Why Bing Loves FarmvilleMarch 9, 2010: 10:38 AM ET
Microsoft learns a lesson on how to win Facebook fans and influence people
Bing may have a much smaller share of the search market than Google (GOOG), but it now has more fans on Faceboook. After offering Farmville players free currency in exchange for becoming Facebook fans last Tuesday, Microsoft's (MSFT) Bing page gained 425,000 fans, more than tripling its fan base.
The early success of the campaign, which was designed by interactive agency Deep Focus, has a lot to show us about smart brand advertising on social networks. It was immediately effective because it appealed to one of the most passionate communities on Facebook, offering its members something they really wanted. Game makers have long (or at least "long" in Internet years) touted the benefits of putting up ads inside their environments. Now the product placements that have long populated more traditional titles are making their way into social gaming. But will users react the same?
With more than 80 million players tending virtual crops and raising animals on virtual farms, Farmville is Zynga's most popular game. For 24 hours last week, Microsoft placed an ad for Bing in a virtual field on the front page of Farmville. A prompt invited users to become Bing fans and recommend the action to their friends in return for virtual currency redeemable for seeds and tools and other farm items. It's the most visible product placement ad Zynga has run to date.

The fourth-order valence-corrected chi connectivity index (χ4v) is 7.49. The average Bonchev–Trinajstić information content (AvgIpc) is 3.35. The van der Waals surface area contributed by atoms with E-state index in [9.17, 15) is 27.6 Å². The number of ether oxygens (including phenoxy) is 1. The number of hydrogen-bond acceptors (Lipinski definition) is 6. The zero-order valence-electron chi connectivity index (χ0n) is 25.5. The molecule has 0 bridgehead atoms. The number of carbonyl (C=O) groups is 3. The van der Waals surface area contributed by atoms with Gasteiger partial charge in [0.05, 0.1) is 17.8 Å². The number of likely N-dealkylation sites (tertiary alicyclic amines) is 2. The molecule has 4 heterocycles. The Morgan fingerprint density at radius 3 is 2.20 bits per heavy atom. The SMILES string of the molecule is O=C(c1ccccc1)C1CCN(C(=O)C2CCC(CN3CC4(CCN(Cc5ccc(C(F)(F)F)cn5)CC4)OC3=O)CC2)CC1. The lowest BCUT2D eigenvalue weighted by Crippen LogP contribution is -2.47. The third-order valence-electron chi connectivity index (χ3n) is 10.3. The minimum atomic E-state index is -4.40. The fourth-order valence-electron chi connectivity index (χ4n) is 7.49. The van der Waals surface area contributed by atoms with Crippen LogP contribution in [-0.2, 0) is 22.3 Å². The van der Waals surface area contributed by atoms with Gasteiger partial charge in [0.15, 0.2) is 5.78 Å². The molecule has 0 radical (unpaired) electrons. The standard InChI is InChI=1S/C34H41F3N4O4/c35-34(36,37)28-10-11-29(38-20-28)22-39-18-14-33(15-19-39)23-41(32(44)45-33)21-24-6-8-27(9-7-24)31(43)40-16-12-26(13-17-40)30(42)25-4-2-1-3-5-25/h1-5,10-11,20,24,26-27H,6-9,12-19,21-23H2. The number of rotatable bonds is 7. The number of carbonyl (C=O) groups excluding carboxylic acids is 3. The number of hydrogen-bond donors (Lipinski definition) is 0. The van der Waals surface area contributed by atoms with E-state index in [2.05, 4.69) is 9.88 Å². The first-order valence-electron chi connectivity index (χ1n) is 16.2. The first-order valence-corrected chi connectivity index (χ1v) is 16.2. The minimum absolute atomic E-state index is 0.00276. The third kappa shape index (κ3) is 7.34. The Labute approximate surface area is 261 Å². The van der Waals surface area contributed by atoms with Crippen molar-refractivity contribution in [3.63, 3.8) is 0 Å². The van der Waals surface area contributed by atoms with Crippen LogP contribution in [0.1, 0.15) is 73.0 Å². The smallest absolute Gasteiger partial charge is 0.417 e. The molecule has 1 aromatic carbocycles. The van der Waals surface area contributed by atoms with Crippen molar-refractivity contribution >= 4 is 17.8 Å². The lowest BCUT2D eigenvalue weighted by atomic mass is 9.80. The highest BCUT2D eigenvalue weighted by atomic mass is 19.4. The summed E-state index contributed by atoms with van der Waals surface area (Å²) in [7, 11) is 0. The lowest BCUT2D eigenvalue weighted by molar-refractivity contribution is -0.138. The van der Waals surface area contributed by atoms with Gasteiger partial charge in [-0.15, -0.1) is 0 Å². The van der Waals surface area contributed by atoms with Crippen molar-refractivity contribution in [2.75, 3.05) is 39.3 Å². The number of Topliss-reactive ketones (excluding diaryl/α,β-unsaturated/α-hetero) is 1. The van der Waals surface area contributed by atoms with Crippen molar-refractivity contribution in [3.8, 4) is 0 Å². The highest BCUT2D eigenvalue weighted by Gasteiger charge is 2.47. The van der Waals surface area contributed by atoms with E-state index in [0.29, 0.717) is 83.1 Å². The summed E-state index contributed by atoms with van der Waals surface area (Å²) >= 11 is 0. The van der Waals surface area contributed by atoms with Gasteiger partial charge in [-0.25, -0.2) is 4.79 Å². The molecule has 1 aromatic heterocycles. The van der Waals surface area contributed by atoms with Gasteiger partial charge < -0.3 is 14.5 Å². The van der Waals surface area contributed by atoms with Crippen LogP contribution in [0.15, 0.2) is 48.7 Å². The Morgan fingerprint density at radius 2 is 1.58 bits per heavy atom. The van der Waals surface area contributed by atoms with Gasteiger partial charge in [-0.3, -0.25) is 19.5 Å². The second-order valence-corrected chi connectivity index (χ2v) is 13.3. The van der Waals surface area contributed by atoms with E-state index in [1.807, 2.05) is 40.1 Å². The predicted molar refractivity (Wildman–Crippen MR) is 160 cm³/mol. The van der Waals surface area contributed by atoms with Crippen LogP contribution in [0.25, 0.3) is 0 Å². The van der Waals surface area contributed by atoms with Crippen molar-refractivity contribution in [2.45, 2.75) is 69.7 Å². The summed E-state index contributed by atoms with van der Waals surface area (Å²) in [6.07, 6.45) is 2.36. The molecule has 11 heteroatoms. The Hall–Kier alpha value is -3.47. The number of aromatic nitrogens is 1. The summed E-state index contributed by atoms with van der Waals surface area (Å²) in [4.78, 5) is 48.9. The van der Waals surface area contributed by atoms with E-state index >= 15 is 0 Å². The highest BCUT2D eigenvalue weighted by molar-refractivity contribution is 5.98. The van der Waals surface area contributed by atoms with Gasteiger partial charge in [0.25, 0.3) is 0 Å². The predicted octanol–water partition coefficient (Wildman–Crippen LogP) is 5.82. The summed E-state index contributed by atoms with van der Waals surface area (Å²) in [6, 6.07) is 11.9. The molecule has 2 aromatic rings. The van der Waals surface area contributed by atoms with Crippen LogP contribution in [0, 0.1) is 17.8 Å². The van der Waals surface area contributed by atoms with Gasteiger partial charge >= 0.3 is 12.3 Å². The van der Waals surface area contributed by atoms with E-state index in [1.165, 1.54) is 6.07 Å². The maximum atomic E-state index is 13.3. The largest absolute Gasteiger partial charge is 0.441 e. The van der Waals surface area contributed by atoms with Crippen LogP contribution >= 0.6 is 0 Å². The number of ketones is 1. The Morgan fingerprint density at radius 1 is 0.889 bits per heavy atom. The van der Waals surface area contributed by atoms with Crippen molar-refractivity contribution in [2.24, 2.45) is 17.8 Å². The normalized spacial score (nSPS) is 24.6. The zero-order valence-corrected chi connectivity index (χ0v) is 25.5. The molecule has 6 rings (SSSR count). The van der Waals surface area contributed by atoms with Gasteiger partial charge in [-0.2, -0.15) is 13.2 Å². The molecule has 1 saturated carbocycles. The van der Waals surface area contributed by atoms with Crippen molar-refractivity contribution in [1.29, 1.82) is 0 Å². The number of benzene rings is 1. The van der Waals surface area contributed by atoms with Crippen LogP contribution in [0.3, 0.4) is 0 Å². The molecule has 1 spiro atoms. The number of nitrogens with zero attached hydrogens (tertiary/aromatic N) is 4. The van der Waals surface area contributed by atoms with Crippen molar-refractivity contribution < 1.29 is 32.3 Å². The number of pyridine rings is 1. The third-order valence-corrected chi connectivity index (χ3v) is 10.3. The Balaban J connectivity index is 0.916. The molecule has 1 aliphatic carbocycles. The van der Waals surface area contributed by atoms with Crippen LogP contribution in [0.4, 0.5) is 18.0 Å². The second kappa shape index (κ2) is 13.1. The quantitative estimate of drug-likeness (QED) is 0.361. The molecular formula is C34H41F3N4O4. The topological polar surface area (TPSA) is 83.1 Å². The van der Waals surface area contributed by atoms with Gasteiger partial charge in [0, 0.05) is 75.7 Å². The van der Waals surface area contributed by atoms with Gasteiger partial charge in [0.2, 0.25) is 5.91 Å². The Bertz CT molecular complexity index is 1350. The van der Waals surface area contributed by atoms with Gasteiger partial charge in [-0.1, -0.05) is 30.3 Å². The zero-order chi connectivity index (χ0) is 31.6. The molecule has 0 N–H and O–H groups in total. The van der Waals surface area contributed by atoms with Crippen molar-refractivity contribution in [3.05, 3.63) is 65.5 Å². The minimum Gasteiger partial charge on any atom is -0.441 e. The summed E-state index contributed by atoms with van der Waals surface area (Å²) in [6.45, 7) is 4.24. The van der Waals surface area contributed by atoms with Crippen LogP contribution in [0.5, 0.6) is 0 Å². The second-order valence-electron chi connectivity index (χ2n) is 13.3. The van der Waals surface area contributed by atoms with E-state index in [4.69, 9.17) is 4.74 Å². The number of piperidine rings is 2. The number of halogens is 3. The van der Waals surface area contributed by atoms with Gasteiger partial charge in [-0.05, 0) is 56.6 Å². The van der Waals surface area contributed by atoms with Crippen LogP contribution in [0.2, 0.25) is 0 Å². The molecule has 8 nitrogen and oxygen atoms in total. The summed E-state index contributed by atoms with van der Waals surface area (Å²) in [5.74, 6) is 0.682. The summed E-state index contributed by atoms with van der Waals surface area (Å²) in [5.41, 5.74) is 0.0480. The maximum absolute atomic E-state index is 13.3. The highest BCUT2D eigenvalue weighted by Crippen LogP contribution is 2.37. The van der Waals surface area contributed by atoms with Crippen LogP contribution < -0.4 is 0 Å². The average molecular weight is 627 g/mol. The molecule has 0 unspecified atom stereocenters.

But recruiting fans was the easy part. Now it must attempt to convert the seed fiends into Bing users. To cater to this group, Bing followed the promotion with a status update a few days later reading "Any Farmville fans out there? Try using Bing to get the most out of your crops and animals" with a link to Bing search results. So far, nearly 2,000 people have left comments on the post.
Even as advertisers rush to Farmville for a virtual land grab, it's critical to remember that the campaign worked in part because Bing was first to try it. There is great value in being the first company to test an advertising strategy in any social medium; if the Zynga experience becomes cluttered with more product placements, users will turn away. In a word, we trust our friends who show us cool things; we don't trust the friends who are always trying to sell us something.
Already in 2010, there's some evidence that social networks are watering down the power of peer influence for marketers. Every year, Edelman conducts a survey (The Edelman Trust Barometer) to measure what information sources people trust the most. This year, the percentage of people who reported they trust their peers plunged to 25% from 45% a year ago. Many analysts blamed the rise of social networks, which they say dilute traditional concepts of friendship. It's certainly true that "friend" and "fan" were not verbs before Facebook caught on. Now they're verbs, and for advertisers like Bing, they are increasingly important metrics.